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  • Dave K. 4:00 pm on 2018/05/01 Permalink
    Tags: , , hot wax, ,   

    The Best New Vinyl to Spin This May 

    All those April showers are flooding Barnes & Noble’s Vinyl Store with must-listen May records, including new albums from Beach House, Arctic Monkeys, Courtney Barnett, and Ray LaMontagne, a B&N exclusive collector’s edition of Leon Bridges Good Thing, and Kendrick Lamar’s curated Black Panther soundtrack. Welcome the incoming warmth and sunshine by adding some new vinyl to your collection!

    Good Thing, by Leon Bridges
    Leon Bridges’ vintage R&B sound and look are a welcome addition to 2018’s pop music landscape, and Good Thing proves that, as much as Bridges has studied the past, he’s not merely a retro act. His voice is impeccably smooth, carrying emotion without sounding corny or forced. And he doesn’t just sing ballads, either. “Bad Bad News” is a playful, uptempo track that contrasts nicely with slow jams like “Bet Ain’t Worth the Hand” and “Beyond.” In fact, the central pleasure of this album is how it blends classic R&B with slicker, 1990s R&B and modern production, resulting in an album both purists and casual listeners will enjoy.

    Black Panther: The Album [Music from and Inspired By]
    When the news broke that Kendrick Lamar (who has since won a Pulitzer) was curating the soundtrack for groundbreaking superhero film Black Panther, expectations were high. To say that Lamar delivered would be an understatement—the album he put together is as unique and exceptional as the movie itself, bringing another facet of black representation to the superhero film genre. Lamar’s taste is impeccable; along with his own contributions, he brought in 2 Chainz, the Weeknd, SZA, Future, and Schoolboy Q to collaborate with him, and that’s not even the full list of artists on this record. Add this to your collection, pronto.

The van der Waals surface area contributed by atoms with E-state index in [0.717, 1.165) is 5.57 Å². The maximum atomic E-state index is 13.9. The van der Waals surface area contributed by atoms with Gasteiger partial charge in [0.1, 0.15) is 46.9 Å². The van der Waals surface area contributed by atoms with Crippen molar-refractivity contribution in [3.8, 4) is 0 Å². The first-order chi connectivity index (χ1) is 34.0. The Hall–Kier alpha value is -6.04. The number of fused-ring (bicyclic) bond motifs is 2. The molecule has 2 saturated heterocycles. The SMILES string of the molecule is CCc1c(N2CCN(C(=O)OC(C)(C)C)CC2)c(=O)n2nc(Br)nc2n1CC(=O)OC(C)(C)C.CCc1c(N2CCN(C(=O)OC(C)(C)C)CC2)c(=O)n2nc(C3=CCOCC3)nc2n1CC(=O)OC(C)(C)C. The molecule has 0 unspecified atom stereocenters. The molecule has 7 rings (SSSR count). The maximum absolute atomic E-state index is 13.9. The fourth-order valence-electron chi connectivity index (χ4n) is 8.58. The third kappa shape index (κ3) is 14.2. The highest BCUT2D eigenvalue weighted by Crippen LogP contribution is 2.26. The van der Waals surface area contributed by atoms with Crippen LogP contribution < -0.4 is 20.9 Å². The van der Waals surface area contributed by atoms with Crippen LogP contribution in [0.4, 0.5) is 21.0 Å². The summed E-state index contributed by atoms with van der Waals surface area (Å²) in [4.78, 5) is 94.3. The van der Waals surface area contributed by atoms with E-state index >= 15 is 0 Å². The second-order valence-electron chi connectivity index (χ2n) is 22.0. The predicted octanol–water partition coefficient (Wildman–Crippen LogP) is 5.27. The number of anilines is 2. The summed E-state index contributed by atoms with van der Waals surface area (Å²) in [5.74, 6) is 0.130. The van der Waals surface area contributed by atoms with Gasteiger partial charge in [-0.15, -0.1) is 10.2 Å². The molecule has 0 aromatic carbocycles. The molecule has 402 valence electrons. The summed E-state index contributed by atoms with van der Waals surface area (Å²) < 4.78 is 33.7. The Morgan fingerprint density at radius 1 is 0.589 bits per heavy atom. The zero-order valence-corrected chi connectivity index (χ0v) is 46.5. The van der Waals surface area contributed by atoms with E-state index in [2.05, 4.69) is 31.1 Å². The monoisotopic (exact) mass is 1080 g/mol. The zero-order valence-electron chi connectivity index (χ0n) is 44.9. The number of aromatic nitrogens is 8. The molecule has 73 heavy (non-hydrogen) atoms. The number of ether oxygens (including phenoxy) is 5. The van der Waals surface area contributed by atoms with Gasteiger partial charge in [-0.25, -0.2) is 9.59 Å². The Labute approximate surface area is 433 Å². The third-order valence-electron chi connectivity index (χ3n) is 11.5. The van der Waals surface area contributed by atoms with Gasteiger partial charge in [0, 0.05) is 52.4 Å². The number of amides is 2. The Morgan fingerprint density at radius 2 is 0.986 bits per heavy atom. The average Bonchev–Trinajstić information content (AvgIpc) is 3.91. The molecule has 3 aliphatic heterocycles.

7, by Beach House
    Baltimore dream pop duo Beach House treats us all to another slab of mesmerizing, gently psychedelic indie rock with 7, having freshened up their production and songwriting methods. The two spent more time in the studio for this album, and didn’t limit their songs to what they could necessarily replicate onstage, so their sound is thicker here than in previous outings. But don’t worry, the hallucinatory vibes we’ve come to love from them is still present; “Lemon Glow” and “Dive” should settle any worries that Beach House is changing too much. Rather, as “Dark Spring” proves, they’re simply improving.

    Tranquility Base Hotel + Casino, by Arctic Monkeys